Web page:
Alphabet’s ad business is slowing to a trickle. time to sell?

Enter alphabet‘s (WELL -9.63%) (GOOGL -9.14%) There were already signs that growth would be sluggish following Tuesday night’s earnings report for the third quarter.

Fellow digital advertising stock snap said revenue growth slowed to just 6% in the third quarter, and Alphabet management had earlier warned of macroeconomic uncertainty in its second-quarter earnings report.

Those fears were confirmed when Google’s parent company reported even worse-than-expected third-quarter results.

Revenue rose just 6%, or 11% in constant currency, to $69.1 billion, eventually missing estimates of $70.6 billion. Bottom line operating income fell 19% to $17.1 billion and earnings per share shrank to $1.06 from $1.40 in the year-ago quarter (below analyst consensus of $1.25- Dollar). The stock fell 6.6% after the close of business Tuesday night.

Advertising screeches to a halt

While Google Cloud and the projects in the Other Bets segment, like autonomous driving service Waymo, get some attention from investors, Alphabet is essentially an advertising company, and advertising makes up essentially all of its profits, as Google Cloud and other bets each lose year billions of dollars. Google search still accounts for a majority of the company’s revenue and profits, making it the number one determinant of the company’s success.

In the third quarter, search segment revenue rose just 4.3% to $39.5 billion, while YouTube’s revenue fell for the first time since the company published its results and fell 2% to just over $7 billion US dollar declined. Revenue from the Google Network, made up of Google ads on non-Google sites, also declined 1.6% to $7.9 billion.

Noting that the stronger dollar was partly responsible for the weak growth, management said the main reason for the weak performance was rapid growth in the quarter a year ago, when overall sales rose 41%.

However, Alphabet’s overall revenue also declined sequentially, and advertising revenue fell 3.2% to $54.5 billion in the second quarter, which is a clearer sign that macroeconomic headwinds are weighing on the business. On the conference call, the company said it saw a pullback in industries including financial services like insurance, credit and crypto, and that negative trends in ad demand intensified from the second through the third quarters.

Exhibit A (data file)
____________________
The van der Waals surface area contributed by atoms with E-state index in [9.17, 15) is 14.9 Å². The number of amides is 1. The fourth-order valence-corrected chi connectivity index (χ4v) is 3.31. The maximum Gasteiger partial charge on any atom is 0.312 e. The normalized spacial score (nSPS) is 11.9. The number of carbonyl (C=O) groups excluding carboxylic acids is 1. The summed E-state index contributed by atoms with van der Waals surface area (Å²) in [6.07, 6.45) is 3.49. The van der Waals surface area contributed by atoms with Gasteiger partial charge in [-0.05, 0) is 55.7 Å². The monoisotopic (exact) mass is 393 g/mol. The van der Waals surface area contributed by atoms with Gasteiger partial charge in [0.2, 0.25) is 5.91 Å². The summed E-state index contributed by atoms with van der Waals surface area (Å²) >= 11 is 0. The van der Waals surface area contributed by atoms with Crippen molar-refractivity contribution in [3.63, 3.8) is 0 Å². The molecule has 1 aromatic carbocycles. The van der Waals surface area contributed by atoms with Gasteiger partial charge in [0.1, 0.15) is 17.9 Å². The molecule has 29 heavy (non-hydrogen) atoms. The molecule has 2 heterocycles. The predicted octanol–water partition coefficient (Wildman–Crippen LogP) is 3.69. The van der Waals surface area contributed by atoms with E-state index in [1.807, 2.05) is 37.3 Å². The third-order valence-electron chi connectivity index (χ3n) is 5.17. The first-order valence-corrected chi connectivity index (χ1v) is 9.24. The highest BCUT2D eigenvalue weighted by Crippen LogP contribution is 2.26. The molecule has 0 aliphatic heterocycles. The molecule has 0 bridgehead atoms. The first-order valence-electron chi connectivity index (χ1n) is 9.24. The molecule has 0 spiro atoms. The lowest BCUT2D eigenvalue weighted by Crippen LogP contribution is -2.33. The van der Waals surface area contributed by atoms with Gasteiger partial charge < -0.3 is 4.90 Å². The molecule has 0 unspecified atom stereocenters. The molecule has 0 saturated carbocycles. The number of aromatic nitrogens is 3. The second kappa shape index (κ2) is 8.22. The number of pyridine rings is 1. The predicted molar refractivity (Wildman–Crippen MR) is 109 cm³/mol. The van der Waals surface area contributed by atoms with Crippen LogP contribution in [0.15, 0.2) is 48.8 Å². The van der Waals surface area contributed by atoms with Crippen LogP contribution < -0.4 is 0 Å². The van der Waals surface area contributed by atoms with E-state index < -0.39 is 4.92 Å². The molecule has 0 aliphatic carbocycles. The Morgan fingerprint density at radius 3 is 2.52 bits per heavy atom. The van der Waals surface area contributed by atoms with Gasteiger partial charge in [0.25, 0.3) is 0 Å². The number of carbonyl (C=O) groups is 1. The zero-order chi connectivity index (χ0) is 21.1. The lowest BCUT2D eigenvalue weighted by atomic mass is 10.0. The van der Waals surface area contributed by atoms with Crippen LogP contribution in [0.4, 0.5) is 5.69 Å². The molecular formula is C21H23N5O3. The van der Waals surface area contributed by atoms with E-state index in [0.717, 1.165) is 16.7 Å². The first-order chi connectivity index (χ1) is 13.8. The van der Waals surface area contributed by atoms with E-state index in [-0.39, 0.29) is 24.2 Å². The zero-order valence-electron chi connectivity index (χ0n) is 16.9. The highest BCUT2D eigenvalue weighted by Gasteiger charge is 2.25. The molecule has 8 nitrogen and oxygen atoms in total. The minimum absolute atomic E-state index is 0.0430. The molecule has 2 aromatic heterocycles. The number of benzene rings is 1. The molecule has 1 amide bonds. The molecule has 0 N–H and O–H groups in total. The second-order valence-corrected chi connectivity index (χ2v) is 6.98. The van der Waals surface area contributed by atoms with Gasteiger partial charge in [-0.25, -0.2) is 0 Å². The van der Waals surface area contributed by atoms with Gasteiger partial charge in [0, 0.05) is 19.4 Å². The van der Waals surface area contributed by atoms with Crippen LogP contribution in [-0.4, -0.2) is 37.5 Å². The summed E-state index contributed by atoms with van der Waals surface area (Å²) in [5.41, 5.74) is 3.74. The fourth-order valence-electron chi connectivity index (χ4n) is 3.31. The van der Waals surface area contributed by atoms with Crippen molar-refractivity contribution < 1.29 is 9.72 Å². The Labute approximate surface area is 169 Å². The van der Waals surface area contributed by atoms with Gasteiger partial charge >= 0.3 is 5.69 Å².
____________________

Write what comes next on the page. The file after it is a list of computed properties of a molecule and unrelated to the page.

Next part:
Is that a red flag?

Advertising is a cyclical business, and in an uncertain economic environment like the current one, it’s often one of the first expenses companies cut, which makes sense. Businesses anticipating a drop in consumer spending are likely to scale back marketing, and digital advertising in particular can easily scale up or down based on demand. Nor does cutting advertising budgets come with the baggage of laying off employees or cutting capital spending.

Alphabet management appears to be anticipating the headwinds to get worse before they get better. The company doesn’t provide guidance but expects heavier currency headwinds in the fourth quarter and plans to slow spending growth in the fourth quarter and into 2023, which should help support the earnings decline.

After headcount rose 25% year over year to 187,000 in the third quarter, CEO Sundar Pichai pledged that hiring would be significantly slower in the fourth quarter and into 2023. In the fourth quarter, the company plans to hire less than half of the new employees it did in Q3.

As a public company, Alphabet has previously gone through two advertising cycles. Ad growth fell sharply during both the financial crisis and the coronavirus pandemic, but quickly rebounded when the economic climate improved, and it should be again.

Google’s advertising products are essential tools for a wide range of businesses and have a near monopoly on search, with around 90% market share in the countries where they operate. Despite the slowed growth, this is by no means a broken business.

Investors should expect slow growth over the next few quarters as ad demand is likely to be weak, but Alphabet’s strengths are still intact. Additionally, the stock is reasonably valued at a price-to-earnings ratio of around 20 based on this year’s estimates.

If the bear market continues, the stock could fall further, but for a dominant company and a winning machine, that’s not a bad entry point at all.

Suzanne Frey, an executive at Alphabet, is a member of The Motley Fool’s board of directors. Jeremy Bowman has positions in Snap Inc. The Motley Fool has positions in and recommends Alphabet (A shares) and Alphabet (C shares). The Motley Fool has a disclosure policy.

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